“They are chas­ing the same deals, push­ing up the valu­a­tions and soft­en­ing deal terms,” Tower said.

Uber, like many tech com­pa­nies, has dif­fer­ent classes of shares that give some own­ers — founders and early em­ploy­ees — more vot­ing power. Some Uber shares al­low the owner to cast a sin­gle vote, while other shares come with 10 votes.

Uber is a pri­vate com­pany, and it is not clear how many of those su­per-vot­ing shares Kalan­ick owns, or the ex­tent to which he and other in­sid­ers con­trol the firm’s su­per-vot­ing shares. A com­pany spokesman did not re­spond to ques­tions about share struc­ture and Kalan­ick’s vot­ing power.

But an­a­lysts say Uber is like other big tech com­pa­nies — in­clud­ing Al­pha­bet, Face­book and Los An­ge­les chat app maker Snap Inc. — in that Kalan­ick con­trols a ma­jor­ity of Uber votes ei­ther by him­self or with fel­low board mem­bers (co-founder Gar­rett Camp and early em­ployee Ryan Graves).

Natasha Lamb, a man­ag­ing part­ner at in­vest­ment firm Ar­juna Cap­i­tal, said this type of share struc­ture makes it eas­ier for prob­lems to fes­ter.

“Uber’s record on sex­ual ha­rass­ment, di­ver­sity and com­pany cul­ture has been a big hit to their brand,” Lamb said. “You run into th­ese is­sues be­cause of cul­ture, and the vot­ing struc­ture en­trenches that cul­ture.”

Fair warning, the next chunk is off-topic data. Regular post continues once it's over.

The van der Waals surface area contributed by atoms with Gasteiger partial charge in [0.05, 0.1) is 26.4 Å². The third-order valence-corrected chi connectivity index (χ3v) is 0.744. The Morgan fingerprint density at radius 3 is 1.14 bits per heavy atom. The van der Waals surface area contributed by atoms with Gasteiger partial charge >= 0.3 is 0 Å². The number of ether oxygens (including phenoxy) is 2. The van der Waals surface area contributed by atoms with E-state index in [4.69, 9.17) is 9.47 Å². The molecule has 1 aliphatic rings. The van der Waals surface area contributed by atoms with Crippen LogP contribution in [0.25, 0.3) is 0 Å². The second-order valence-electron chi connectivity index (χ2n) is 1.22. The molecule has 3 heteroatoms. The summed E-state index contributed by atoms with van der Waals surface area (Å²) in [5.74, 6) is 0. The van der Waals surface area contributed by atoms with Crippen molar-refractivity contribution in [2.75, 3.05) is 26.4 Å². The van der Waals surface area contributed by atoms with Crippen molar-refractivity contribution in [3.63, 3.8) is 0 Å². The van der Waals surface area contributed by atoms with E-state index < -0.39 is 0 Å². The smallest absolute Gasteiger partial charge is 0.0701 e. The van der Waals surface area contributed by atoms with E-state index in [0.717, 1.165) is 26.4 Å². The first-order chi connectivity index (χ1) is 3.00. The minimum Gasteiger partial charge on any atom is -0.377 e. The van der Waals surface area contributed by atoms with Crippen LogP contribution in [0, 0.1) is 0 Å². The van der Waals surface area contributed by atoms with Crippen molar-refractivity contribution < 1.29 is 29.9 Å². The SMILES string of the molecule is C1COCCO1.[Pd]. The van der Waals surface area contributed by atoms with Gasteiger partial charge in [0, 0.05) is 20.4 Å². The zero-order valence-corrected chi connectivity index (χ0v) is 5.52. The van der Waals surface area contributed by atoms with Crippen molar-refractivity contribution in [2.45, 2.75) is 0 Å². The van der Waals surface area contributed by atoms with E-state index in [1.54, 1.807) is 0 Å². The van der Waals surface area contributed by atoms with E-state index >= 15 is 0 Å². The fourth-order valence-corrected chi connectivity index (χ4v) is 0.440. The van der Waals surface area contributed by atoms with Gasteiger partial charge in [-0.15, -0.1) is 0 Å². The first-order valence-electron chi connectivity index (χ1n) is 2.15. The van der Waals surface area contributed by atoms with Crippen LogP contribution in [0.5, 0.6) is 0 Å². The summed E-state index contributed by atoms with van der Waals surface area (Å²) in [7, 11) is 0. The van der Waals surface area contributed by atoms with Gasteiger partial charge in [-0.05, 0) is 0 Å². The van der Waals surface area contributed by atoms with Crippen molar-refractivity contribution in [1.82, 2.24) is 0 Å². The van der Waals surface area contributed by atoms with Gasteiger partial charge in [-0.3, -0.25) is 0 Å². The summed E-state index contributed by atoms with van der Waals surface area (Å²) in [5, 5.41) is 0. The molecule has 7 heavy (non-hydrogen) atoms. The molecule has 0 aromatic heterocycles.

Dovi Frances, who runs the SGVC start-up in­vest­ment firm out of Bev­erly Hills and sits on six cor­po­rate boards, said he rec­og­nizes that en­trepreneurs can get car­ried away. He tries to pro­tect against that by pass­ing on in­vest­ment op­por­tu­ni­ties where he has doubts about lead­er­ship.

“I don’t want to im­pose re­stric­tions on them driven by the fear of them do­ing the wrong thing,” said Frances, whose in­vest­ments in­clude SoFi, OpenGov and Won­der­mall. “I’m in­vest­ing in them be­cause I know they are go­ing to do the right thing.”

Frances said he spends enough time with man­agers of the com­pa­nies in which he in­vests that he can spot when some­body is los­ing their moral bal­ance. He also de­mands trans­parency about is­sues only vis­i­ble deeper in­side the com­pany, such as a ju­nior man­ager en­gag­ing in tawdry be­hav­ior.

“I ex­pect se­nior man­age­ment to bring it up, es­pe­cially when it comes to sen­si­tive is­sues like gen­der in­equal­ity,” he said. “Th­ese are su­per­charged is­sues to­day, and I def­i­nitely want to be aware.”

Why it took for­mer em­ployee Su­san Fowler’s blog post com­plain­ing of a sex­ist work­place to ig­nite an in­ves­ti­ga­tion into Uber’s cul­ture rather than an ear­lier board ac­tion isn’t clear.

But Kalan­ick was al­lowed to start op­er­at­ing in a vac­uum the sec­ond his com­pany raised $258 mil­lion in 2013 from GV, the in­vest­ment arm of Google par­ent com­pany Al­pha­bet, said Amit Shah, a part­ner at Ar­ti­man Ven­tures. That and sub­se­quent in­vest­ments prob­a­bly di­luted the in­flu­ence of early board mem­ber Bill Gur­ley, a gen­eral part­ner at ven­ture cap­i­tal firm Bench­mark. GV de­clined to com­ment and Bench­mark didn’t re­spond to a re­quest to com­ment.